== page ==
Belgian region halts arms sales to Saudi Arabia over 'Yemen drama'

Belgian region halts arms sales to Saudi Arabia over 'Yemen drama'
2 min read
06 February, 2020
The Minister-President of a Belgian region refused an export license to the Saudi air force over 'the Yemen drama'.
FN Herstal produces rifles and machine guns in the Belgian region Wallonia [NurPhoto/Getty]
The Belgian region of Wallonia, home to the FN Herstal and CMI arms plants, said Thursday it had halted weapons sales to Saudi Arabia's defence ministry because of the war in Yemen.

Confirming a report in the newspaper L'Echo, Belgium's Wallonia said Minister-President Elio di Rupo had "the Yemen drama" in mind when refusing an export licence to the Saudi air force.

In a letter seen by AFP, it added "the minister-president refuses all licences for the Saudi defence ministry".

Saudi Arabia's Royal Guard and National Guard, which French-speaking Wallonia sees as less implicated in the Yemeni conflict, will continue to receive Belgian weapons and ammunition.

In Belgium, licences for arms sales are issued by regional governments, and human rights groups have been lobbying Wallonia to halt shipments to the Saudis.

Saudi Arabia intervened in the almost five-year civil war in its southern neighbour to support the government side, but the conflict has claimed tens of thousands of civilian lives.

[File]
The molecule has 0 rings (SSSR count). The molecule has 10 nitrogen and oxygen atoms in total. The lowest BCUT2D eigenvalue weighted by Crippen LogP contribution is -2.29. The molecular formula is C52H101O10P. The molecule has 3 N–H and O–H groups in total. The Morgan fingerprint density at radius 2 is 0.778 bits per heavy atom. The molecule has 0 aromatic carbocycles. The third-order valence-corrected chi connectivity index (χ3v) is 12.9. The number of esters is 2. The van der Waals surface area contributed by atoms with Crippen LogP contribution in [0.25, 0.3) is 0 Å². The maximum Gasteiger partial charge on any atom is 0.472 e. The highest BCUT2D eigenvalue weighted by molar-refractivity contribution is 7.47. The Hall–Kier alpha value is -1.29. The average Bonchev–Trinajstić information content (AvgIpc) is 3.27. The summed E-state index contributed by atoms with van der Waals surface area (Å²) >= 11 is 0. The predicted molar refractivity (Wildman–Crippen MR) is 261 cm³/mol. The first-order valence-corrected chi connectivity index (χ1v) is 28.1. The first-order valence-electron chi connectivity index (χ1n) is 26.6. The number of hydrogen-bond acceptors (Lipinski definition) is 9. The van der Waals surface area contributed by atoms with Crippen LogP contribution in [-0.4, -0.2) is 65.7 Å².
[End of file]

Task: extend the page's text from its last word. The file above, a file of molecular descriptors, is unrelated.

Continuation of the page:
The kingdom is one of the world's biggest arms purchasers, spending billions on US and UK arms in particular.

Riyadh depends less on Belgium arms, but is nevertheless Wallonia's number one customer, accounting for 225 million euros ($247 million) in a 950 million euro industry in 2018.

FN Herstal, which makes rifles and machine guns, and John Cockerill (CMI), which specialises in gun turrets for armoured vehicles, employ 4,400 Belgians between them.

The regional government is FN Herstal's sole shareholder.  

Wallonia's announcement came as a coalition of human rights groups denounced the imminent arrival in France of a cargo ship said to be picking up European weapons for the Saudis.

Elsewhere in Europe, a de-facto arms export ban that had prevented German arms manufacturer Rheinmetall from exporting armoured vehicles to Saudi Arabia was annulled by a German court in December.

Read more: No, 'job losses' isn't justification for continued arms exports to Saudi Arabia

Germany was the only European country to impose an arms sales ban on Saudi Arabia in November 2018, after the shocking killing of Saudi journalist Jamal Khashoggi revealed the kingdom's involvement in the murder.

Meanwhile, the UK government has since 2015 doubled the value of arms sales to Saudi Arabia despite its five-year bombing campaign in neighbouring Yemen.

The war in Yemen has killed as many as 100,000 people and created the world's worst humanitarian crisis, leaving millions suffering from food and medical shortages.

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